This week members of the Palestinian Lajee Cultural Center in the refugee camp Aida in Bethlehem start their art and culture tour in Europe. In their first stop in Ireland and during a visit to Belgium next week they will perform their traditional dance and also present a photographic exhibition and a few films. Unfortunately at least two members of the cultural center will not be able to travel to Belgium because they were recently arrested by Israeli occupation forces: the 27-year old Mohammed Qasim Al-Azraq, director of activities of the cultural center, and the 20-year old Mohammed Abo Akar.
Five weeks ago, when I went to the area of the Lajee Cultural Center in Palestine with the Belgian organisation Vrede (“Peace”), Mohammed Qasim Al-Azraq was in the center telling us about the circumstances he and the youngsters of Aida are working in trying to create a space for art.
The day we visited the cultural center started early at a checkpoint between Bethlehem and Jerusalem. At ‘Checkpoint 300’ the Israeli military decides who can pass the separation wall between the two cities. Here we had a meeting with Shirin Amrad, an Israeli who opposes the occupation of Palestine and regularly observes how Israeli occupation forces treat Palestinians at the checkpoint.
“Palestinians usually start waiting here from 4 AM to go to their work or to the university. Today they were already standing here at 3 AM,” Amrad told us. “Only those with a permit to go to Jerusalem can enter here.” Right in front of us Palestinians queue in a long row next to the wall to be checked before they can enter another part of their land.
According to international laws this wall is illegal because it has been built behind the 1949 Green Line. Today, the Green Line forms the border between what is referred to as Israel and the rest of occupied Palestine. “Officially this wall is on Palestinian territory. But Palestinians also have to go through this checkpoint if they need to go to a hospital, and the period of the permit is limited”, Amrad said.
One row was empty. “This entry is for women, children, sick people and tourists. But this entry isn’t always open.” A few women walked towards this special entry until after a few meters they realised it was closed that day.
We walked into the checkpoint after the row was cleared and walked towards a place where Israeli military screened our stuff. On the other side we did not continue in the direction of Jerusalem but stayed in Bethlehem and drove in a van to the Lajee Cultural Center in refugee camp Aida. On our way we saw walls and houses that often had poetry by Mahmoud Darwish painted on them. There were also many graffiti drawings that show the dreams of the many refugees who want to return to their village of origin.
In the Lajee Cultural Center we met Mohammed Qasim Al-Azraq who told us more about the history of the center in the refugee camp. “With this center we can live our culture a little. In the 1960s dance groups trained and performed in secret because those groups where seen as terrorists. It still isn’t easy for us here and people regularly get injured.” Al-Azraq told us eighty percent of the people in the refugee camp have scars as a result of gunshot wounds inflicted by the Israeli military using rubber and other bullets.
“I’ve been hit by 22 bullets”, Al-Azraq continued. “When I was 14 I got shot with bullets that caused a big wound as they opened up on entering my body. Last January I was hit in the head when I looked out of the window. I’m no exception. Most people here experienced this or have brothers or fathers who did.”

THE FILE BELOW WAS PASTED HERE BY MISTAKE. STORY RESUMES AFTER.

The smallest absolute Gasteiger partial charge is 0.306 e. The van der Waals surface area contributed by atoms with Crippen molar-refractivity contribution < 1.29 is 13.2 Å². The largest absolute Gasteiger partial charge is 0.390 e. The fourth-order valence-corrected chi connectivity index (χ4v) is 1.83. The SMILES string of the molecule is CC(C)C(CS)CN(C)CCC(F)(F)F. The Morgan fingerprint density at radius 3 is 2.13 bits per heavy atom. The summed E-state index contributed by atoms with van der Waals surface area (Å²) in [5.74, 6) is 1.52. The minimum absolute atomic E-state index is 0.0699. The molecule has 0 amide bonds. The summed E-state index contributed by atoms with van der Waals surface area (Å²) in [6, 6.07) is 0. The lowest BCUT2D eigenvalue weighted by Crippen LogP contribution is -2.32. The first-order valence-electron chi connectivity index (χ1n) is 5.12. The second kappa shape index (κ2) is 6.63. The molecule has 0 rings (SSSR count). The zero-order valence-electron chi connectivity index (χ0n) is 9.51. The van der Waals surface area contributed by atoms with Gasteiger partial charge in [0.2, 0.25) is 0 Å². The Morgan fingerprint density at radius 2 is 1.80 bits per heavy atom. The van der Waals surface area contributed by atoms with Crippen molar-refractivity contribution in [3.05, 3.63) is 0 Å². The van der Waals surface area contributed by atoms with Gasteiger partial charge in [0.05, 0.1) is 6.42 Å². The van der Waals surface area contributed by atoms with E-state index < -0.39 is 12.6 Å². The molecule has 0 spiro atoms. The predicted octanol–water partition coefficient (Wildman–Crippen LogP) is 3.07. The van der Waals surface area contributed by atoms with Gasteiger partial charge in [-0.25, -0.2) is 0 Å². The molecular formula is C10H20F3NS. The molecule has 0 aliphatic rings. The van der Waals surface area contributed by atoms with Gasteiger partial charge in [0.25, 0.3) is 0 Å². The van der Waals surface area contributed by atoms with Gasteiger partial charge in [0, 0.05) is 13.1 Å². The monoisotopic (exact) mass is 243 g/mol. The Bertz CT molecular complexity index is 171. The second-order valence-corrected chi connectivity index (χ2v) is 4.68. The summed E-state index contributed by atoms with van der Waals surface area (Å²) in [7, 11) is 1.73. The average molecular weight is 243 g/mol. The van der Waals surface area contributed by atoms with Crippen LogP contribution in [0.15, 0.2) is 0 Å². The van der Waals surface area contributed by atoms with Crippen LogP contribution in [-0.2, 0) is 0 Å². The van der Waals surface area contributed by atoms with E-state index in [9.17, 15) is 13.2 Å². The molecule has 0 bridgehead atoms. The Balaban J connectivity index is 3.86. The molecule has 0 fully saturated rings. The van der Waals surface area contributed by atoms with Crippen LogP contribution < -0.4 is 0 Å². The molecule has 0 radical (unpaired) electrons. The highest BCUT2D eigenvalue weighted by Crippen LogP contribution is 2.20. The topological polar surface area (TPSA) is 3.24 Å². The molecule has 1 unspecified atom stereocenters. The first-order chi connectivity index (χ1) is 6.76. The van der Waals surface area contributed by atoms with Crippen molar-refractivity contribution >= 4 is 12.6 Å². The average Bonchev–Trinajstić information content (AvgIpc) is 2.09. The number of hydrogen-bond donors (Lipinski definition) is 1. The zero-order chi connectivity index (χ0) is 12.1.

He told us about when he was in jail and saw kids aged 12 and 13 in there. “They are being held in administrative detention. This form of detention can continue up to 2 years. Some are only released when they give up the names of others who threw rocks at Israeli soldiers. This way people get arrested based on weak or false testimonies of children who yearn for freedom.”
When Al-Azraq suggested to have a coffee I noticed he used paper cups like many Palestinians did. He explained: “Palestinians get only 17 percent of the water in this area. The rest goes to Israeli’s. Because we often have no water we use plastic or paper plates and cups so we don’t have to wash anything.”
Despite all the obstacles the members of the Lajee Cultural Center stay dedicated to honour and keep alive parts of Palestinian culture and its traditions. During a tour in the center we saw an exhibition of photographs taken by young Aida residents featuring many images of the life around Checkpoint 300.
At this moment the members of the Lajee Cultural Center are preparing their European tour that starts this Sunday in Ireland, and continues next Thursday in Belgium. The Belgian tour includes various performances including the traditional Palestinian dance called dabke at, among other venues, De Centrale in Ghent, Pianofabriek in Brussels and the Berchem Cultural Center in Antwerp.
Not all members who were supposed to participate in the tour will be able to visit Europe. Al-Azraq was arrested on March 26 after a large group of Israeli occupation forces entered the Aida camp at dawn and raided his house. The Palestinian News Network wrote about his bad health condition due to the harsh interrogation he has been subjected to. Two others who were active in the Lajee Cultural Center, Mohammed Abo Akar and Marwan Frargah, were arrested on April 7.
Info about the Lajee tour in Ireland can be found on this Facebook page. The Lajee tour in Belgium will take place from the 17th to the 27th of April. You can find more info about the performances, lectures and expos organised with the Lajee Cultural Center on the cultural center’s website and on its Facebook page.
This post is also available in: Dutch